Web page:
slide1 n.
Download
Skip this Video
Download Presentation
Course: Cell Biology of the Nucleus Advanced elective 4 credit course (juniors, seniors)

Loading in 2 Seconds...

play fullscreen
1 / 5

Course: Cell Biology of the Nucleus Advanced elective 4 credit course (juniors, seniors) - PowerPoint PPT Presentation


  • 51 Views
  • Uploaded on

Course: Cell Biology of the Nucleus Advanced elective 4 credit course (juniors, seniors) Lecture/lab (1.5 hr. lecture, 1.5 hr lecture/ 3 hr lab) Format: Lecture: One ‘traditional’ lecture, one article discussion section/week. Article discussions (Hoskins et al., 2007)

loader
I am the owner, or an agent authorized to act on behalf of the owner, of the copyrighted work described.
capcha
Download Presentation

PowerPoint Slideshow about 'Course: Cell Biology of the Nucleus Advanced elective 4 credit course (juniors, seniors)' - kenyon-turner


Download Now An Image/Link below is provided (as is) to download presentation

Download Policy: Content on the Website is provided to you AS IS for your information and personal use and may not be sold / licensed / shared on other websites without getting consent from its author.While downloading, if for some reason you are not able to download a presentation, the publisher may have deleted the file from their server.


- - - - - - - - - - - - - - - - - - - - - - - - - - E N D - - - - - - - - - - - - - - - - - - - - - - - - - -
Presentation Transcript
slide1

Course: Cell Biology of the Nucleus

Advanced elective 4 credit course (juniors, seniors)

Lecture/lab (1.5 hr. lecture, 1.5 hr lecture/ 3 hr lab)

Format:

Lecture: One ‘traditional’ lecture, one article discussion

section/week. Article discussions (Hoskins et al., 2007)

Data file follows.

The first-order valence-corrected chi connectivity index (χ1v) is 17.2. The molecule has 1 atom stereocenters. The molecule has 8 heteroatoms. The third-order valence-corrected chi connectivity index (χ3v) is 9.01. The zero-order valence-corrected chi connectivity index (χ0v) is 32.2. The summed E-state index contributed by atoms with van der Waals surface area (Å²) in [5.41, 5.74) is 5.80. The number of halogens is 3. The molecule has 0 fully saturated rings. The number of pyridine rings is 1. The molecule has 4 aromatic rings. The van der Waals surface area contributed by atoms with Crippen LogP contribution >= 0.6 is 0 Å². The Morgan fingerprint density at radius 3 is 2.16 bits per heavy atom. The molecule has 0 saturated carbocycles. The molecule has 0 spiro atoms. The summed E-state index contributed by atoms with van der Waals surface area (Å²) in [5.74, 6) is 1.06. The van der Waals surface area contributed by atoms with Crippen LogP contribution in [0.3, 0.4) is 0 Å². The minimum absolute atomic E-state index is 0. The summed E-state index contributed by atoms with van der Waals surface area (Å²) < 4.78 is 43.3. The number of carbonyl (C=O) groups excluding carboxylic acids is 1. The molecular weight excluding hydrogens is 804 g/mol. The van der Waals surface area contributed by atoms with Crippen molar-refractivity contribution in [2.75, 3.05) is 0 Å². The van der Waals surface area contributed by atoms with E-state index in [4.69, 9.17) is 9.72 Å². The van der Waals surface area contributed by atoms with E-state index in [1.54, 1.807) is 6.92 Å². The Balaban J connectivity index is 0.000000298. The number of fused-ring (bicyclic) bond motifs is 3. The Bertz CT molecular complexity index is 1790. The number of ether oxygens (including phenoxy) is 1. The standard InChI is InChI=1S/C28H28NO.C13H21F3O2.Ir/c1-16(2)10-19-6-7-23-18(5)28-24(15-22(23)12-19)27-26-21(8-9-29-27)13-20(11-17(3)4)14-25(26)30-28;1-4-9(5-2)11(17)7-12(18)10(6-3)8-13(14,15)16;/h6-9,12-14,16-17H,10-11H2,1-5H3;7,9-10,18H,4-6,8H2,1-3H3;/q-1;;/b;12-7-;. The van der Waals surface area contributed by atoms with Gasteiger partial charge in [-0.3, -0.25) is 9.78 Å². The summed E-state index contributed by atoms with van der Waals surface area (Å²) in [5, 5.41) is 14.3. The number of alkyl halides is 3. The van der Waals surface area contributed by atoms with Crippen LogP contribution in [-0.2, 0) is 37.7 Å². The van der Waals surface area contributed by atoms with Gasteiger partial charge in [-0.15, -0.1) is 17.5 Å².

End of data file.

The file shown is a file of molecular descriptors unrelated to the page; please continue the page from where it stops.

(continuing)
Lab: Weeks 1-5: students learn techniques and procedures,

receive preliminary data from my research, propose their own

‘next questions’ to investigate, draft experimental approach.

Weeks 6-14: Pursue questions. Fluid format.

slide2

Course goal(s):

For students to learn to think critically and to developmore

sophisticated thinking (‘think like a scientist’).

  • I have observed that by the end of the course, students:
  • pose more refined scientific questions
  • identify and point out flaws in experimental design and
  • data
  • are better at proposing ‘next experiments’
  • are more confident when talking about experimental
  • design
  • Expert vs. novice attitudes
slide3

Challenge:

Students without prior lab experience do not think like

experts when analyzing scientific data (or when thinking

about Biology)

Question (‘What is?’):

Can a research-intensive, inquiry-based course promote

synthesis and evaluation skills in students?

slide4

Why is this question interesting?

  • Shift in the past decade towards teaching science like
  • it’s practiced (NRC, 1997; NRC, 2003; Handelsman et al., 2004)
  • Need for more undergraduates to pursue graduate
  • studies in Biology
  • So…
  • Need to know if this method of instruction is effective, if
  • it motivates students to attend grad school (not novel)
  • Do research-intensive courses lead students to behave/
  • think like scientists? (novel)
slide5

Research design/data collection (one semester)

Formative:

Problem-solving questions testing synthesis and evaluation

skills at beginning, middle, end of semester. Rubric, Bloom’s

Pre/post:

Paper critique: one paragraph. Summarize the paper,

find one experimental flaw, suggest a ‘next experiment’.

Rubric, Bloom’s

CLASS (Colorado Learning Attitudes about Science Survey)

Possible: Student focus group, observations(pre/post)